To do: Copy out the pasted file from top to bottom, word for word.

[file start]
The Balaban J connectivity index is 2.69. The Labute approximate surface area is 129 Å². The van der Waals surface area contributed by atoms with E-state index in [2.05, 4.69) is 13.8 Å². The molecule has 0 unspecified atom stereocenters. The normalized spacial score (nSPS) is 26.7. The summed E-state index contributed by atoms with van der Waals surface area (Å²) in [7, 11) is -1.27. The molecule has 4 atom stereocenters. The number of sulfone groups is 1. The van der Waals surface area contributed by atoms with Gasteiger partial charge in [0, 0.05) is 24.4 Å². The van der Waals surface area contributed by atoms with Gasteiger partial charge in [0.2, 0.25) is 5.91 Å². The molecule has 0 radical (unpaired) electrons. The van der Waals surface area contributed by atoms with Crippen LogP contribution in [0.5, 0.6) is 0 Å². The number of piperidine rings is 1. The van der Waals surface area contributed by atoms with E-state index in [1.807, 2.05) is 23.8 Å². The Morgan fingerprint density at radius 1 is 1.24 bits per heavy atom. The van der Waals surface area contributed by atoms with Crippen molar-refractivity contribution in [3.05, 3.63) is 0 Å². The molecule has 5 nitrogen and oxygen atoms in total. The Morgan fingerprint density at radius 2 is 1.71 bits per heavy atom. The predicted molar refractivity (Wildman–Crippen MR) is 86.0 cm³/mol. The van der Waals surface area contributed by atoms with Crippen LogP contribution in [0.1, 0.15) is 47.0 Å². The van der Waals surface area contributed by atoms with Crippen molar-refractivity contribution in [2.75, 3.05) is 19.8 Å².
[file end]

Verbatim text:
The Balaban J connectivity index is 2.69. The Labute approximate surface area is 129 Å². The van der Waals surface area contributed by atoms with E-state index in [2.05, 4.69) is 13.8 Å². The molecule has 0 unspecified atom stereocenters. The normalized spacial score (nSPS) is 26.7. The summed E-state index contributed by atoms with van der Waals surface area (Å²) in [7, 11) is -1.27. The molecule has 4 atom stereocenters. The number of sulfone groups is 1. The van der Waals surface area contributed by atoms with Gasteiger partial charge in [0, 0.05) is 24.4 Å². The van der Waals surface area contributed by atoms with Gasteiger partial charge in [0.2, 0.25) is 5.91 Å². The molecule has 0 radical (unpaired) electrons. The van der Waals surface area contributed by atoms with Crippen LogP contribution in [0.5, 0.6) is 0 Å². The number of piperidine rings is 1. The van der Waals surface area contributed by atoms with E-state index in [1.807, 2.05) is 23.8 Å². The Morgan fingerprint density at radius 1 is 1.24 bits per heavy atom. The van der Waals surface area contributed by atoms with Crippen molar-refractivity contribution in [3.05, 3.63) is 0 Å². The molecule has 5 nitrogen and oxygen atoms in total. The Morgan fingerprint density at radius 2 is 1.71 bits per heavy atom. The predicted molar refractivity (Wildman–Crippen MR) is 86.0 cm³/mol. The van der Waals surface area contributed by atoms with Crippen LogP contribution in [0.1, 0.15) is 47.0 Å². The van der Waals surface area contributed by atoms with Crippen molar-refractivity contribution in [2.75, 3.05) is 19.8 Å².